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Backxwash: I Lie Here Buried With My Rings and My Dresses

If Montreal rapper Backxwash’s previous album God Has Nothing to Do With This, Leave Him Out of It was about feeling your pain, growing past it and learning to forgive those who disappointed you in the past, (although, refracted through an industrial hip-hop lens, that’s kind of hard to tell) then I Lie Here Buried With My Rings and My Dresses is more of a ‘let your p–s rot the coffins of your enemies’ kind of vibe. The more esoteric occult references of God Has Nothing to Do with This are toned down here somewhat, the lyrics here are a lot more orthodox and direct but no less hard hitting for that—quite the opposite. Backxwash here paints a bold and incendiary portrait of what happens when someone successfully goes clear from a community and belief system that believed they were inherently evil and needed to be controlled, only to find themselves tumbling headlong into a secular society of drugs and passive aggression.

The themes of gender identity and trans expression come more from an earthy direction here, with Backxwash sounding less guarded by Gothicism and more like someone legitimately struggling to deal with or even comprehend their emotions when they’re swimming in a sea of stimulants, depressants and hormone therapy. All this leaves Backxwash faced down by a society that has no use for someone like her, or much regard for her well-being, to which she is responding with justifiable and relatable levels of rage, and the music here works to put power behind that anger and give it extra rows of teeth. With its industrial hip-hop soundscape, I Lie Here Buried sounds almost like a Clipping take on an Atrocity Exhibition like pharmaceutical-odyssey of drugs and loathing.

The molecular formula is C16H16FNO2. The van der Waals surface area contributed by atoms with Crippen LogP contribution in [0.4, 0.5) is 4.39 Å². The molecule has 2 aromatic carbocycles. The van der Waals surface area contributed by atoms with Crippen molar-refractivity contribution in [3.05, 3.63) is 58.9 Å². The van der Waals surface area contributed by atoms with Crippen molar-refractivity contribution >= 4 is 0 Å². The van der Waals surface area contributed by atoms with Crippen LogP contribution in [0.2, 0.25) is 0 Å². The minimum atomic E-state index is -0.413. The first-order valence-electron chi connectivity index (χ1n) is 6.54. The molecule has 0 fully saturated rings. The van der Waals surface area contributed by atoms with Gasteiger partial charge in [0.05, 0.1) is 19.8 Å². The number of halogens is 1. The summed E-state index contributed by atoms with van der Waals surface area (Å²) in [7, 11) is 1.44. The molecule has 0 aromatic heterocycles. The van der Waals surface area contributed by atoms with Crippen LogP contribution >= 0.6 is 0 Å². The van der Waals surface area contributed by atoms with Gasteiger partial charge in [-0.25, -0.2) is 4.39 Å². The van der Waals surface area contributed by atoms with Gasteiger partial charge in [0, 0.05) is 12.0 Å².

Speaking of Clipping, they do provide Backxwash with one of her beats here, for the track “BLOOD IN THE WATER”. Perhaps this, and the Godspeed You! Black Emperor sample harnessed for the closer, are illustrative of Backxwash’s increased profile in the past year, with God Has Nothing to Do With This having earned her some big endorsements, including winning Canada’s Polaris prize. Hopefully her star will continue to rise in the coming months and if we get a third Clipping horrorcore album this Halloween (as I fervently hope we will), I’ll be disappointed if Backxwash doesn’t make an appearance.

I also hope the other artists featured here will benefit from their inclusion. Ada Rook of Black Dresses provides an absolutely monstrous hook for the title track that is one of the most devastating pieces of audio I’ve heard all year, while still managing to be an unshakable earworm. CENSORED dialogue meanwhile provides an opening verse to the following track “TERROR PACKETS” complementing Backxwash’s style and voice perfectly with their more aggressive delivery here.

God Has Nothing to Do With This, Leave Him Out of It was such a bombshell in the middle of last year, it’s almost incredible to believe it was really as short as it was at just twenty minutes or so. With I Lie Here Buried With My Rings and My Dresses, Backxwash displays a tracklist that’s both lengthier and denser, and with the level of intensity she maintains, you may find yourself missing the interludes that were built into the shorter project. There is something about that project’s pacing that makes it feel like the more refined and dynamic musical statement, but there’s no denying the raw venom of this album. What Backxwash loses in the noise and metal influence of past projects, she gains in the sheer no-nonsense industrial hip-hop presented here, without losing out on the ambitious song structures and frightening intensity.

Perhaps I would’ve liked to have heard a little more of the variety showcased on previous projects—I mean, her debut Black Sailor Moon saw her spit over the instrumental to Britney Spears’s “Toxic”. Each song here comes heavy with distortion and a relentlessly charging beat, but there’s no arguing it’s not a winning and unique formula and one that immaculately fits the tone she’s going for. The whole project is so cohesive and unified in its sense of devastation and fury. Besides, there are enough moments that give each track a unique flavour, like the African chanting on “666 IN LUXAXA” or once again, the fantastic Ada Rook appearances on the title track and “SONG OF SINNERS”.

Written by Hal Kitchen

Primarily a reviewer of music and films, Hal Kitchen studied at the University of Kent where they graduated with distinction in both Liberal Arts BA and Film MA, specializing in film, gender theory and cultural studies. Whilst at Kent they were the Film & TV sub-editor and later Culture Editor of the campus newspaper InQuire and began a public blog on their Letterboxd account.
Hal joined 25YearsLaterSite as a volunteer writer in May 2020 and resumed their current role of assistant film editor in November 2020.

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